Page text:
Tencent Music (NYSE:TME) and Spotify (NYSE:SPOT), two of the world's largest music streaming platforms, own near-10% stakes in each other. Tencent Music, which was formed from the merger of QQ Music, Kugou, and Kuwo, is the market leader in China. Spotify, which was founded in Sweden, owns the world's largest paid music streaming service.

Tencent Music's online music platforms served 657 million mobile active users (MAUs) in China last quarter. Its social entertainment platform, which lets users stream live karaoke performances, reached 256 million mobile MAUs. The two platforms served 55.5 million paid users.

Spotify served 286 million MAUs last quarter. It reaches a smaller overall audience than Tencent Music, but it served 130 million premium subscribers. But unlike Tencent Music, which generates higher-margin revenue from its social entertainment business, Spotify isn't profitable.

A young woman listens to music on headphones.

Image source: Getty Images.

In the past, I said that Tencent Music's growing social entertainment business and consistent profits made it the better investment than Spotify. But over the past 12 months, Tencent Music's stock declined about 15% while Spotify's stock surged more than 50%.

Let's see why Tencent Music underperformed Spotify, and why I now believe Spotify is becoming a better all-around investment than its Chinese counterpart.

A simpler business model

Tencent Music generated 68% of its revenue from its "social media entertainment and others" business last quarter. This business, which makes most of its money from virtual gift sales to its karaoke streamers on WeSing, generated impressive growth throughout 2019.

However, the unit's revenue fell 17% sequentially and grew just 3% annually last quarter, even as its mobile MAUs rose 13% annually. It blamed its declining revenue per user on fewer purchases of gifts throughout the COVID-19 crisis, adjustments to inactive users, and a tough sequential comparison to its annual awards gala last December.

A young girl in star-shaped sunglasses sings a song.

Image source: Getty Images.

The rest of Tencent Music's revenue came from its online music business, which sells subscriptions and digital downloads, online ads for free users, and sub-licenses its own licensed songs to other streaming platforms.

Revenue at this business rose 27% annually but dipped 5% sequentially as the Chinese government forced Tencent Music to lower its sub-licensing fees after smaller streaming rivals like Alibaba and NetEase accused it of gouging prices.

Spotify's business model is simpler. It generated 92% of its revenue from premium subscriptions last quarter, and the rest came from ad-supported users.

Its subscription revenue rose 23% annually and 4% sequentially, as its ad revenue rose 17% annually but declined 32% sequentially throughout the COVID-19 crisis. Unlike Tencent Music, Spotify doesn't need to fret over competition from other live-streaming platforms or slower ad spending -- it only needs to gain and lock in more high-margin subscribers.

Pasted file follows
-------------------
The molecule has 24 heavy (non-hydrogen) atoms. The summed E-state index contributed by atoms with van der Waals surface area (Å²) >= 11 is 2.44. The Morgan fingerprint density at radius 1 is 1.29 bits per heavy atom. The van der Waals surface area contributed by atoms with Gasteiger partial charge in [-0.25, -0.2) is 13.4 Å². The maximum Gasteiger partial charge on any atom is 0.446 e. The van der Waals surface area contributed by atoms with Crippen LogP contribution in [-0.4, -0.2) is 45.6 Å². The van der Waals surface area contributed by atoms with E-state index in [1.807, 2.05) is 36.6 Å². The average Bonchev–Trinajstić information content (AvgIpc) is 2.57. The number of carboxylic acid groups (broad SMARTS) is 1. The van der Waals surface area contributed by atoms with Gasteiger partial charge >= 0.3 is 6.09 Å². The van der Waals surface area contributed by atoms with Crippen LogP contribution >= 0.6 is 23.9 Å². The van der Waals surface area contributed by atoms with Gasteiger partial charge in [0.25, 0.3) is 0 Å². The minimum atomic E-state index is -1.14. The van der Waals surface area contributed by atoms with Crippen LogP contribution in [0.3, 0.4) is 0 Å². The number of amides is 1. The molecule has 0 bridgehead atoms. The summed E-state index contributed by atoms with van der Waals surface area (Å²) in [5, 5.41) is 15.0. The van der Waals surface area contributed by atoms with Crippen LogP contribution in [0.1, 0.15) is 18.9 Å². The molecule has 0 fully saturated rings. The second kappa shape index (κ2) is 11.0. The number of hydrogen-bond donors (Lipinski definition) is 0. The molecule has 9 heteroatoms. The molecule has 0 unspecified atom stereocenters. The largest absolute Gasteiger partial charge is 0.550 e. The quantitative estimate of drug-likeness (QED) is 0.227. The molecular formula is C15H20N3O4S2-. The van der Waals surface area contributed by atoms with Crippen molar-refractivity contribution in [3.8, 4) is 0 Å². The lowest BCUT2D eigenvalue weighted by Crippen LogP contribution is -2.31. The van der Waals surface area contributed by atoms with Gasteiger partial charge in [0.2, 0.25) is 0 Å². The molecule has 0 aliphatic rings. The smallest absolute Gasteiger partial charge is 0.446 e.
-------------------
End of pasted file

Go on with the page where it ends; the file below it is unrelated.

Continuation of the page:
Stronger growth in revenue and paid users

Spotify's total revenue rose 22% year-over-year last quarter, as its subscriber base expanded 31%. It squeezed out a net profit of 1 million euros ($1.1 million), up from a net loss of 142 million euros a year earlier, but that was mainly attributed to a one-time tax benefit.

Spotify should remain unprofitable this year, but it expects its revenue to rise 13%-19% as it converts more free listeners to paid subscribers.

Tencent Music's revenue rose just 10% last quarter, even though its total (online music and social entertainment) paid users grew a whopping 42%. That gap suggests Tencent Music is struggling to squeeze out more revenue from its new users -- which means it's spending more money by streaming music to free and low-value users.

That's why Tencent Music's adjusted net income declined 8% during the quarter. It didn't offer any guidance for the full year, but analysts expect its revenue to rise 17% this year as its earnings dip 5%.

More regulatory uncertainties

Tencent Music's sub-licensing fees have already been scrutinized by regulators over the past year, but Chinese regulators also probed its investments in leading record labels like Universal and Warner.

The probe was suspended in February, but Alibaba, NetEase, and other competitors could push the government to restart the investigation. Tencent Music also faces pressure in the U.S., where a recently passed Senate bill could force Chinese companies to eventually delist their stocks from U.S. exchanges.

Spotify doesn't face any comparable regulatory headwinds. Instead, it launched an antitrust complaint against Apple in Europe last year over its App Store fees and the integration of Apple Music into iOS. Spotify might gain more users in Europe if the EU regulators support its case against Apple.

The key takeaways

Tencent Music's profitability remains impressive, but its live streaming business sputtered out during the COVID-19 crisis while others flourished. That slowdown is troubling, and it faces regulatory threats.

Spotify won't generate a profit anytime soon, but its simpler business, larger base of paying users, and lack of regulatory hurdles arguably make it a better streaming media stock to buy than Tencent Music.

This article represents the opinion of the writer, who may disagree with the “official” recommendation position of a Motley Fool premium advisory service. We’re motley! Questioning an investing thesis -- even one of our own -- helps us all think critically about investing and make decisions that help us become smarter, happier, and richer.